The Diamond as Big as the Ritz: And Other Stories

Pirmais vāks
Wordsworth Editions, 1994 - 240 lappuses

With an Introduction and Notes by Stuart Hutchinson, University of Kent at Canterbury.

The Diamond as Big as the Ritz is an ominous fable about the pursuit of great wealth. Readers will be transported to a fabulous fantasy land of such opulence that its very existence has to remain a jealously guarded secret. Fatal consequences lie in store for 'bona fide' guests and uninvited visitors alike, while the sybaritic luxury of the place is evoked in an effortless prose style which is quintessentially F. Scott Fitzgerald.

Also featured in this volume are The Cut-Glass Bowl, May Day, The Rich Boy, Crazy Sunday, An Alcoholic Case, The Lees of Happiness, The Lost Decade and Babylon Revisited.

 

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LibraryThing Review

Lietotāja recenzija  - madepercy - LibraryThing

Fitzgerald's ability to present a theme based on stories that are almost pedestrian constantly amazes me. Each story leaves me to ponder the meaning of the mundane and his ability to moralise ... Lasīt pilnu pārskatu

"The diamond as big as the Ritz" and other stories

Lietotāja recenzija  - Not Available - Book Verdict

Much of Scott's work is going public domain, and reprints are coming fast and furious. Besides "Diamond," this contains other gems, e.g., "The Ice Palace" and "Bernice Bobs Her Hair." Penguin has also released an $8.95 edition of The Beautiful and the Damned (ISBN 0-14-118087-0). Lasīt pilnu pārskatu

Saturs

The CutGlass Bowl
23
May Day
43
The Diamond as Big as the Ritz
93
The Rich Boy
131
Crazy Sunday
167
An Alcoholic Case
185
The Lost Decade
213
NOTES
237
Autortiesības

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Atsauces uz šo grāmatu

Puritanism and Historical Controversy
William Lamont
Ierobežota priekšskatīšana - 1996

Par autoru (1994)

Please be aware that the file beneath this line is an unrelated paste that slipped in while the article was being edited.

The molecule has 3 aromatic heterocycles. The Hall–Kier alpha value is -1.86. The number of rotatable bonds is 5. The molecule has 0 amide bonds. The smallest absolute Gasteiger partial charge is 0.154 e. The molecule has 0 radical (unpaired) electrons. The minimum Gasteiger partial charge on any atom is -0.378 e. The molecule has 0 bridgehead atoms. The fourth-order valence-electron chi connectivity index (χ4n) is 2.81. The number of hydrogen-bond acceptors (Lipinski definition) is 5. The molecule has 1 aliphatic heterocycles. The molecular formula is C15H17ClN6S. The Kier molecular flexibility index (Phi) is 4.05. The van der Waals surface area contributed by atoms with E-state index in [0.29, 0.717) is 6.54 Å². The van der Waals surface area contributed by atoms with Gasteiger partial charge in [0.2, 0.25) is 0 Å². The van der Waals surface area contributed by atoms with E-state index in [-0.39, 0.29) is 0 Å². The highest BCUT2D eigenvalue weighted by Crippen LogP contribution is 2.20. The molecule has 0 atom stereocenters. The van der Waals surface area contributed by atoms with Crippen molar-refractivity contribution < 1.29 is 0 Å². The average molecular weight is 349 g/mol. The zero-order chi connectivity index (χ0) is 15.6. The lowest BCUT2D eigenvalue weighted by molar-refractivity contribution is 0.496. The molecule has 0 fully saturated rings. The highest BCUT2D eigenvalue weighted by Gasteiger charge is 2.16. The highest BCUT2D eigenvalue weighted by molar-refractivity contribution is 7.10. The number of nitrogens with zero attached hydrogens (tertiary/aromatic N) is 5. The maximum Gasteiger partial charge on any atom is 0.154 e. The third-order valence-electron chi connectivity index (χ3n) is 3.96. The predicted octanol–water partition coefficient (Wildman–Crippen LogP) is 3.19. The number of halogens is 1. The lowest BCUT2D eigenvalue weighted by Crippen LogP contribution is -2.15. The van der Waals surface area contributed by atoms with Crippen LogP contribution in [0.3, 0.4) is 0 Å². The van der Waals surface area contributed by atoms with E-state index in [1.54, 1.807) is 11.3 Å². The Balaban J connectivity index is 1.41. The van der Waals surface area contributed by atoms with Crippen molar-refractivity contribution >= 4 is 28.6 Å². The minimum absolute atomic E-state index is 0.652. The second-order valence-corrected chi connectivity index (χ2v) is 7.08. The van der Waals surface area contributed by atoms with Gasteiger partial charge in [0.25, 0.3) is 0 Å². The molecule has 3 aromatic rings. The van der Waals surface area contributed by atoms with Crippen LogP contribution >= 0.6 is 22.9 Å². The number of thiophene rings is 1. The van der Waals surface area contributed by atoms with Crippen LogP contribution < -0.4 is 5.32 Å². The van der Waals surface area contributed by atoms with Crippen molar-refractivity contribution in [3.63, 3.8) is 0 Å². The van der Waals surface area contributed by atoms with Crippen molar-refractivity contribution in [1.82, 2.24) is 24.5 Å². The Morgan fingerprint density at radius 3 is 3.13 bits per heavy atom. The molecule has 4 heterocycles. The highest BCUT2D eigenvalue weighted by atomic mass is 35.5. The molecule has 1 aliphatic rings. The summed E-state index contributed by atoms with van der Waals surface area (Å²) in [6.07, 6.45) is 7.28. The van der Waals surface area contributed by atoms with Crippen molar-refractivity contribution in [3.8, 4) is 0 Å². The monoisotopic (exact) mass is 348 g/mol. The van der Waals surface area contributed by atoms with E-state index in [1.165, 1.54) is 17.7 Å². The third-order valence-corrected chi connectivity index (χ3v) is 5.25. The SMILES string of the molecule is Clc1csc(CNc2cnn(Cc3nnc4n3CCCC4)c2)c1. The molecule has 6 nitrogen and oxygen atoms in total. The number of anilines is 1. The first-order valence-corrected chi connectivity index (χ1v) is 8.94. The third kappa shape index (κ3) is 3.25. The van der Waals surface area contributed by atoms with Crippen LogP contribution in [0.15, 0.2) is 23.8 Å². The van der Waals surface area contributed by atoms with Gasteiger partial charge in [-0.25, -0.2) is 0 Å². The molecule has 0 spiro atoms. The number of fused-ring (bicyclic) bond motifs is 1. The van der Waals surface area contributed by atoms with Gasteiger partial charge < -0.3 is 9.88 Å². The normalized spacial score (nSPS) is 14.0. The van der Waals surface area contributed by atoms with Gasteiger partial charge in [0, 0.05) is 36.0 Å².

F(rancis) Scott Fitzgerald was born in St. Paul, Minnesota, on September 24, 1896. He was educated at Princeton University and served in the U.S. Army from 1917 to 1919, attaining the rank of second lieutenant. In 1920 Fitzgerald married Zelda Sayre, a young woman of the upper class, and they had a daughter, Frances. Fitzgerald is regarded as one of the finest American writers of the 20th Century. His most notable work was the novel, The Great Gatsby (1925). The novel focused on the themes of the Roaring Twenties and of the loss of innocence and ethics among the nouveau riche. He also made many contributions to American literature in the form of short stories, plays, poetry, music, and letters. Ernest Hemingway, who was greatly influenced by Fitzgerald's short stories, wrote that Fitzgerald's talent was "as fine as the dust on a butterfly's wing." Yet during his lifetime Fitzgerald never had a bestselling novel and, toward the end of his life, he worked sporadically as a screenwriter at motion picture studios in Los Angeles. There he contributed to scripts for such popular films as Winter Carnival and Gone with the Wind. Fitzgerald's work is inseparable from the Roaring 20s. Berenice Bobs Her Hair and A Diamond As Big As The Ritz, are two short stories included in his collections, Tales of the Jazz Age and Flappers and Philosophers. His first novel The Beautiful and Damned was flawed but set up Fitzgerald's major themes of the fleeting nature of youthfulness and innocence, unattainable love, and middle-class aspiration for wealth and respectability, derived from his own courtship of Zelda. This Side of Paradise (1920) was Fitzgerald's first unqualified success. Tender Is the Night, a mature look at the excesses of the exuberant 20s, was published in 1934. Much of Fitzgerald's work has been adapted for film, including Tender is the Night , The Great Gatsby, and Babylon Revisited which was adapted as The Last Time I Saw Paris by Metro-Goldwyn-Mayer in 1954. The Last Tycoon, adapted by Paramount in 1976, was a work in progress when Fitzgerald died of a heart attack on December 21, 1940, in Hollywood, California. Fitzgerald is buried in the historic St. Mary's Cemetery in Rockville, Maryland.

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